Despite the still icy streets of Washington, D.C., and a delayed government opening this morning, the FCC discussed the latest Broadband Progress Report during the January open meeting this afternoon.
As we near the 20th anniversary of the passage of the Telecom Act of 1996, the words at the heart of the universal service codification come home to me. As decreed by law, there should be reasonably comparable services at reasonably comparable rates in rural and urban America. Those words were hard fought and sweetly won on behalf of rural Americans. Members of NTCA–The Rural Broadband Association know firsthand how very difficult, challenging and expensive it is to deploy and sustain rural broadband in their territories, and they understand better than anyone that this national goal of broadband deployment is not something that can be achieved quickly or easily—it takes a great deal of commitment over the long haul.
But as long as we have universal service programs that are explicitly built and funded only to achieve lower levels of service in rural America as compared to urban areas, we only risk falling further and further behind over time in meeting that national goal. We sincerely look forward to working with the FCC to put the high-cost universal service programs back on track to ensure true reasonable comparability as required by law. Plain and simple, we all need to stop accepting a separate, lesser standard for the goal of acceptable broadband in rural areas. Commissioner Pai said it so well in his statement today when he pondered on what he considered to be the fundamental question in the report: Has the Section 706 test been met? His analysis was that the standard set forth by Congress is not being met. Rural America is being left behind.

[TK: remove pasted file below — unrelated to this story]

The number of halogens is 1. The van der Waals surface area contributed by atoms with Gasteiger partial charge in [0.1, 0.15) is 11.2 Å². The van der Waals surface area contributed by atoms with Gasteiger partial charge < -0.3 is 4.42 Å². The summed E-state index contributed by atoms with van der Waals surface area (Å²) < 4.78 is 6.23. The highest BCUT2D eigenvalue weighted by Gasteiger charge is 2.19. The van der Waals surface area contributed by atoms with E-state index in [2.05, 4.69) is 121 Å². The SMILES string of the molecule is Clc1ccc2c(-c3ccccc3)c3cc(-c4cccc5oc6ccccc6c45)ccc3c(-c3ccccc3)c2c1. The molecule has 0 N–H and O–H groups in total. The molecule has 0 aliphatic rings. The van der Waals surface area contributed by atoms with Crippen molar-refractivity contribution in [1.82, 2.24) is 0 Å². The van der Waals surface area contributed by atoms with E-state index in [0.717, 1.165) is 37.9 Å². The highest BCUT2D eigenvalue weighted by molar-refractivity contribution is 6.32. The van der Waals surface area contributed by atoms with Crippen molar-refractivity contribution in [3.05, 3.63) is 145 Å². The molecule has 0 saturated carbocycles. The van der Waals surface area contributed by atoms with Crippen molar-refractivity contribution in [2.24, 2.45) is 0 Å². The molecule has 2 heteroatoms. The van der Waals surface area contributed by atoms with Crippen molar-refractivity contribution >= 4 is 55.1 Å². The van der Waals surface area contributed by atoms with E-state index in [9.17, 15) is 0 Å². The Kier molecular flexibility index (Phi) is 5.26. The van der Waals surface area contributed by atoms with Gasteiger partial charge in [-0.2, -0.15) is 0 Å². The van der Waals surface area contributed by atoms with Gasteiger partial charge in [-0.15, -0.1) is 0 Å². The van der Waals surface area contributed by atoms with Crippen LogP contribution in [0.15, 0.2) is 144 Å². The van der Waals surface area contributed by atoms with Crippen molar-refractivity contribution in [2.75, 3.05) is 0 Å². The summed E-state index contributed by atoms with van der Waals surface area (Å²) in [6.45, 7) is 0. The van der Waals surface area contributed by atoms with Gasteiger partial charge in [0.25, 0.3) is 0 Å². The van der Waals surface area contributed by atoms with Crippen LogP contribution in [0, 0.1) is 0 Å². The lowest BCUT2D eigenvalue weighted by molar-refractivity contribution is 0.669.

I remain hopeful that our constructive discussions with the FCC will continue and that we can find a path forward that will give encouragement to carriers to continue their quest to bring broadband services to those still waiting and ensure that networks are maintained to keep bringing services to those who have it.
On a separate but related note, I had the opportunity to catch up with RUS Administrator Brandon McBride today and share some of the priorities his agency has in place for the year ahead and the important critical infrastructure role that RUS will continue to play in building rural broadband networks. We need to ensure that anything happening on the regulatory front not negatively impact rural carriers’ ability to borrow from RUS and that the existing RUS loan portfolio remain secure. However, I did have to laugh a little bit about the new joint venture between USDA and EPA on a new program they rolled out called Cool and Connected. Sounds like a really interesting combination of our “Rural Is Cool” campaign and Smart Rural Communities to me! However, the more to the “party to empower rural America” the better, so we’re looking forward to working more with both agencies on that initiative as well.